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NASA’s Moon Garden Explores Potential Of Lunar Living

Space organization announced plans to grow vegetables like basil and turnips on the moon inside of protective terrariums.

Daniela Walker
Daniela Walker on December 5, 2013. @emptyofpocket

There has been a lot of talk about the possibility of human colony on the Moon one day, but before we can live in space, NASA is launching a mission to see if vegetables can survive there.

In a NASA press release, the space agency explained:

If we send plants and they thrive, then we probably can. Thriving plants are needed for life support (food, air, water) for colonists. And plants provide psychological comfort, as the popularity of the greenhouses in Antarctica and on the Space Station show.

The plants will not be planted in the soil as they would down here on Earth, rather they will be grown in a protective terrarium. The small container will only weigh 1kg, and will contain seedlings, filter paper, water and air and is planned to head to the Moon in 2015 with the commercial lunar lander, the Moon Express lander. There is enough air in the container for five to ten days of growth – enough to provide a glimpse of whether or not lunar gardening is possible.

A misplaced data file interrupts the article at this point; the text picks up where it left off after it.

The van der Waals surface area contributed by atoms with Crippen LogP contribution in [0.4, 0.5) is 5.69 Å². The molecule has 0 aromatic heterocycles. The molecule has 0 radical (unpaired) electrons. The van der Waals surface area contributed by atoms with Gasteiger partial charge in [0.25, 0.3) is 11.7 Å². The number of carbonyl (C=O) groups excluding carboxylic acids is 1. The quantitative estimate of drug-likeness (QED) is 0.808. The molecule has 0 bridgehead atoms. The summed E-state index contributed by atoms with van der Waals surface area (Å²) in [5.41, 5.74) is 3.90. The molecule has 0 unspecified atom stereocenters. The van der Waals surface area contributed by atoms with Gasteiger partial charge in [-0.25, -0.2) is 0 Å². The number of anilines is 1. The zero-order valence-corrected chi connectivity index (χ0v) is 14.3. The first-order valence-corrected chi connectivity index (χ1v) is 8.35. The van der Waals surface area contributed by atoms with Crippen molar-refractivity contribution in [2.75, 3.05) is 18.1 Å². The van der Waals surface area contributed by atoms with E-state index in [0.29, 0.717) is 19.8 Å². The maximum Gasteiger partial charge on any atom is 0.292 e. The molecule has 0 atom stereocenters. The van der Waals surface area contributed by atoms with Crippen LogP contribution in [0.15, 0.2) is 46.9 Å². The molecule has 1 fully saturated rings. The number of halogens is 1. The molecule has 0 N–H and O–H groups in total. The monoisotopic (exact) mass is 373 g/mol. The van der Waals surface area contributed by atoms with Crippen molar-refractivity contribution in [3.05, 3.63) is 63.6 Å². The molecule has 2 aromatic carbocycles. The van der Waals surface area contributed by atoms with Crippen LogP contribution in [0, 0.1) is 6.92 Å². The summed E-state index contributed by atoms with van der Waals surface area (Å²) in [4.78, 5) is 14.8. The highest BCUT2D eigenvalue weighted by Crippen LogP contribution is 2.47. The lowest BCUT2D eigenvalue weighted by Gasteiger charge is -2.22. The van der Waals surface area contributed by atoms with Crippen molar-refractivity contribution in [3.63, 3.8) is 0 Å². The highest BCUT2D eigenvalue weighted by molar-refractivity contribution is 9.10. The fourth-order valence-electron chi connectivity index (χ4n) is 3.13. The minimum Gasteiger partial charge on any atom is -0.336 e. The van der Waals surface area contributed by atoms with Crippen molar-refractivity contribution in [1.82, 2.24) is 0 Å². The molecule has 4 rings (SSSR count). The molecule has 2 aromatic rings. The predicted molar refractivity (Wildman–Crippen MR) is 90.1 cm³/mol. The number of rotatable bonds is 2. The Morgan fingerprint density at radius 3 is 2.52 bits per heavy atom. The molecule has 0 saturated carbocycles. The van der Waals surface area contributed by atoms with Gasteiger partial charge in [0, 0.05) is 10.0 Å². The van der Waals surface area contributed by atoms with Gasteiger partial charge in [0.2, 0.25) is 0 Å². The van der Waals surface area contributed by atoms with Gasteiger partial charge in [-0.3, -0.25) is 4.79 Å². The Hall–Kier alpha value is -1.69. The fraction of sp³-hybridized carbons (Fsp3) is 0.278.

Plant scientist Bob Bowman, a researchers on the project told NPR’s The Salt:

Someday, what we learn from this and the follow-up experiments will enable us to live in deep space.

NASA

Source: NASAThe Salt

Image: NASA

TOPICS: Science
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Daniela Walker is a regular contributor to PSFK. She is also a freelance writer and avid believer that a square (or two) of dark chocolate a day truly does keep the doctor away.

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